“Read the label and find information about these medications,” responded Dr. Loren Groff, one of the NTSB researchers, when asked by Board member Mark Rosekind what pilots should take away from the study.

The researchers also mentioned that the findings do not cast any particular conclusion on those without medical certification, such as sport pilots, who were involved in fatal accidents. Board member Robert Sumwalt asked how the study might affect the push for third-class medical certification reform, but researchers agreed that more information was needed to establish any connection.

Among the recommendations made by the NTSB were four to the FAA:

  • Develop educational information for pilots about potentially impairing drugs, and make pilots aware of less impairing alternatives if they are available;
  • Gather more information about the flying activity of pilots not subject to medical certification;
  • Study the prevalence of drug use among pilots who are not involved in accidents;
  • Develop and distribute a clear policy regarding any marijuana use by airmen regardless of the type of flight operations.

NTSB also made two recommendations to states:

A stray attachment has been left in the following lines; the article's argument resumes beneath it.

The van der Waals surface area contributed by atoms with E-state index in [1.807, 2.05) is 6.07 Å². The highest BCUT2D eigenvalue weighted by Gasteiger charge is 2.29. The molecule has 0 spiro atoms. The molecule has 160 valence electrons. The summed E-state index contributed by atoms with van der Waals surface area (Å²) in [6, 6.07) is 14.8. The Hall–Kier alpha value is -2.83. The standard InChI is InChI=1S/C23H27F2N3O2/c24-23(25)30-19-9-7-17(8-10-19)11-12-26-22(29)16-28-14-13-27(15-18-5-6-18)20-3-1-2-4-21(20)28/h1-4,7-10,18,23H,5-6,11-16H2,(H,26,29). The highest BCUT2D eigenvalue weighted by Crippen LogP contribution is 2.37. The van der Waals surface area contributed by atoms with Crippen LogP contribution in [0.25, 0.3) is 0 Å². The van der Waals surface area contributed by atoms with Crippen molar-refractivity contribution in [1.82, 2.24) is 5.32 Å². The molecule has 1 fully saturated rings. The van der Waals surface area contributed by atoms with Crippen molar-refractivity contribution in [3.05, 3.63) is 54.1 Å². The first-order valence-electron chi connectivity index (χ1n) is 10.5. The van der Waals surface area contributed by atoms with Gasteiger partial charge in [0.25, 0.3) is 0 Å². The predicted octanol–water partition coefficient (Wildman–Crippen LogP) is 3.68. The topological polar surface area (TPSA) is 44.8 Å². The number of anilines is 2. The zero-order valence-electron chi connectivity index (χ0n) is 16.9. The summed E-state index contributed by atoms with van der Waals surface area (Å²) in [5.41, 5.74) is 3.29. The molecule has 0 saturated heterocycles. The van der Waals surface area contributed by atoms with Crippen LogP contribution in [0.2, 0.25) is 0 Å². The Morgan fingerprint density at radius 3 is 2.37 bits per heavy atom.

• Medical providers make available much-needed information about the impairing effects of drugs – not only to pilots, but to operators of vehicles in any mode of transportation;
  • Use existing newsletters for doctors, pharmacists, and any other health professionals to help educate operators in all modes of transportation.

“We agree that there needs to be more education on the effects of medications and drugs in all modes of transportation,” Macnair said. “We also believe that the medical education requirement included as part of the EAA/AOPA proposal for aeromedical reform addresses the knowledge gap that exists in the pilot population on the impairing effects of prescription and over-the-counter medications. Nothing in the medical certification process that exists today effectively accomplishes that.

“The goal of the EAA/AOPA medical reform effort is to reduce unnecessary cost and complexity of medical certification, while improving the education of pilots in a manner allowing them to make smart, informed decisions and thus enhance overall safety.”

About EAA

EAA embodies the spirit of aviation through the world’s most engaged community of aviation enthusiasts. EAA’s 185,000 members and 1,000 local chapters enjoy the fun and camaraderie of sharing their passion for flying, building and restoring recreational aircraft. For more information on EAA and its programs, call 800-JOIN-EAA (800-564-6322) or go to www.eaa.org . For continual news updates, connect with www.twitter.com/EAAupdate .

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Aviation Medical | Flying | News | Press Release

Recruiting in Aviation

by GlobalAir.com 9. September 2014 09:45
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By Becky Meyer
Director of HR for Elliott Aviation

www.elliottaviation.com

Recruiting